Is it because of the different fuel system? 

post #4748 of 6625
Thread Starter 
Could be worse, in a Veyron SS, after 10-12 "launched" starts you have to replace the gearbox, it simply will not let you do any more. Now K'segg (I like that) is telling me that those are estimations involving constant "spirited driving", if a person is more reasonable with the clutch and revs, likely they can get twice what I said before. Ah, well that's not so crappy. But yeah billy, they'd put you over a barrel, you'd be spending $100k+ /year in maintenance, not including the 5k mi oil changes. Nothing too exotic there, however, it's the same synthetic 10W60 oil used in the BMW M5 (5W50 in winter) and most other forced-induction V8s and V10s. Oh, this is funny, with the "infinitely variable" valve timing, you can run all the way down to 83 octane fuel in it (like what they sell in Denver), it'll simply keep dropping compression until it doesn't knock. blink.gif
Quote:
Is it because of the different fuel system?

It's because of the 810 ft/lbs of torque. That's a lot of twist to deal with.


Oh, and I'm taking tomorrow off completely, so I'll update with the whole PA car fiasco.
post #4749 of 6625
Quote:
Originally Posted by Magick Man View Post

Could be worse, in a Veyron SS, after 10-12 "launched" starts you have to replace the gearbox, it simply will not let you do any more. Now K'segg (I like that) is telling me that those are estimations involving constant "spirited driving", if a person is more reasonable with the clutch and revs, likely they can get twice what I said before. Ah, well that's not so crappy. But yeah billy, they'd put you over a barrel, you'd be spending $100k+ /year in maintenance, not including the 5k mi oil changes. Nothing too exotic there, however, it's the same synthetic 10W60 oil used in the BMW M5 (5W50 in winter) and most other forced-induction V8s and V10s. Oh, this is funny, with the "infinitely variable" valve timing, you can run all the way down to 83 octane fuel in it (like what they sell in Denver), it'll simply keep dropping compression until it doesn't knock. blink.gif
It's because of the 810 ft/lbs of torque. That's a lot of twist to deal with.


Oh, and I'm taking tomorrow off completely, so I'll update with the whole PA car fiasco.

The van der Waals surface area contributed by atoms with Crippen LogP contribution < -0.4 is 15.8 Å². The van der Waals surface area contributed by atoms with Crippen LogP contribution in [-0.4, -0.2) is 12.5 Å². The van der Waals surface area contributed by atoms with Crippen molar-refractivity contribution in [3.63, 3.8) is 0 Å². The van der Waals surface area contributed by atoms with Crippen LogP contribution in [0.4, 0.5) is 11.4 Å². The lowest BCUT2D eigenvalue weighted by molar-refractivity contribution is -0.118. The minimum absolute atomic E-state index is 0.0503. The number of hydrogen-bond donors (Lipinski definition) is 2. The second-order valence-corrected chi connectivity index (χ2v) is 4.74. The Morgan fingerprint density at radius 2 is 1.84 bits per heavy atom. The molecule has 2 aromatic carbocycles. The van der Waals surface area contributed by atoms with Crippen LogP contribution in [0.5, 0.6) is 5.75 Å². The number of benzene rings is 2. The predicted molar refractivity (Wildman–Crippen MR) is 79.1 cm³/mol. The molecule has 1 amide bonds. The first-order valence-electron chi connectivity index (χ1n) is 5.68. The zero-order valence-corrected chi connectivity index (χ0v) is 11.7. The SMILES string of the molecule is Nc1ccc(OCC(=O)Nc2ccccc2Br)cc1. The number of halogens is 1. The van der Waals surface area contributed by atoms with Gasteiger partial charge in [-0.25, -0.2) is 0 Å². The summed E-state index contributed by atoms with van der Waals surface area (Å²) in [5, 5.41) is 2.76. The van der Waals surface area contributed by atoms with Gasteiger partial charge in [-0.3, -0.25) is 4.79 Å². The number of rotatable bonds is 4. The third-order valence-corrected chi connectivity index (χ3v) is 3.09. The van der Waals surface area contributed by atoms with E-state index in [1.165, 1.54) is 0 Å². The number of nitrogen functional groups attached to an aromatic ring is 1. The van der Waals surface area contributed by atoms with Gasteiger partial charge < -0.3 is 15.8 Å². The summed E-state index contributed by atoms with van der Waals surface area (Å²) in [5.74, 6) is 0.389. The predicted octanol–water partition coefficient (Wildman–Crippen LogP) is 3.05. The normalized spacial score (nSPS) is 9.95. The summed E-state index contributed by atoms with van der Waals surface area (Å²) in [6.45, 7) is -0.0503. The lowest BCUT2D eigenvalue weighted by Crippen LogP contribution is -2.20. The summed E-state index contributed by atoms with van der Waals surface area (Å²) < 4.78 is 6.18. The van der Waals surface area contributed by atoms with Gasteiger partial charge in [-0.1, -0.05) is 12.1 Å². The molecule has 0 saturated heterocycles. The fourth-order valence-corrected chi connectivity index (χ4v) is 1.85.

What's the horsepower drop to on 85RON?

post #4750 of 6625
The Wikipedia article on ethanol fuel is actually pretty good: http://en.wikipedia.org/wiki/Ethanol_fuel#Technology

I think one of the key points is that ethanol has a lower energy per gallon than gasoline. That means more fuel must be burned in the cylinder to get the same force exerted on the piston. This is offset by the ability to run higher compression ratios - which means there can be more oxygen in the same cylinder volume, giving a more efficient use of that fuel. In practice, this means more horsepower at the same engine displacement, but at a higher fuel consumption than gasoline.

A far as availability of ethanol, I think there are some really interesting possibilities, like this: http://www.algenolbiofuels.com/

Ethyl alcohol can be made from any sugar. There just isn't anything more plentiful and with as high an energy potential. Sure, sunlight & wind are also plentiful - but the energy potential is so low that they aren't very useful for doing work.

If the tree-huggers weren't so powerful, we might actually be working on technology that might actually work!!
post #4751 of 6625
Thread Starter 
Quote:
Originally Posted by Hutnicks View Post


What's the horsepower drop to on 85RON?


My napkin math says ~550ish, because it doesn't scale in a linear fashion. The transition from E15, or "pure fossil" 98RON, to E85 (100-105RON) is where you see the most benefit, then there's a more modest gain with E100 (106-110RON), but most flex fuel systems have long-term issues running pure ethanol, due to corrosion. So we just use E85 to avoid headaches down the road (NPI). As billy pointed out, efficiency isn't as good as it is with super-premium unleaded, the offset in the K'segg is ~5-7%, but it does burn cleaner and costs less.
post #4752 of 6625
We just need ceramic/composite engines. Corrosion problem solved... smily_headphones1.gif
post #4753 of 6625
Quote:
Originally Posted by billybob_jcv View Post

We just need ceramic/composite engines. Corrosion problem solved... smily_headphones1.gif


http://www.lolaheritage.co.uk/scrapbook/004/004.htm

post #4754 of 6625
Which reminds me of a magazine article I read back in the mid-80s about Toyota developing a ceramic, adiabatic, diesel engine. The goal was to have NO cooling system - all the heat would be kept inside the engine and used to do mechanical work. When most car people talk about adiabatic engines, they bring-up Smokey Yunnick's Fiero, but this Toyota truck diesel was a completely different animal. Unfortunately, ceramics & carbon-carbon just aren't ready for prime-time, high-volume mass-production. Someday though...

BTW, I just love the old Can-Am cars like the Lola T70, McLaren M8B & Ford G7A. How can you not love this?

Bruce McLaren in a 1969 M8B - he was killed in a crash during testing for the 1970 season... frown.gif


Edited by billybob_jcv - 10/20/13 at 8:47pm
post #4755 of 6625
Quote:
Originally Posted by billybob_jcv View Post

Which reminds me of a magazine article I read back in the mid-80s about Toyota developing a ceramic, adiabatic, diesel engine. The goal was to have NO cooling system - all the heat would be kept inside the engine and used to do mechanical work. When most car people talk about adiabatic engines, they bring-up Smokey Yunnick's Fiero, but this Toyota truck diesel was a completely different animal. Unfortunately, ceramics & carbon-carbon just aren't ready for prime-time, high-volume mass-production. Someday though...


http://ceramicrotaryengines.com/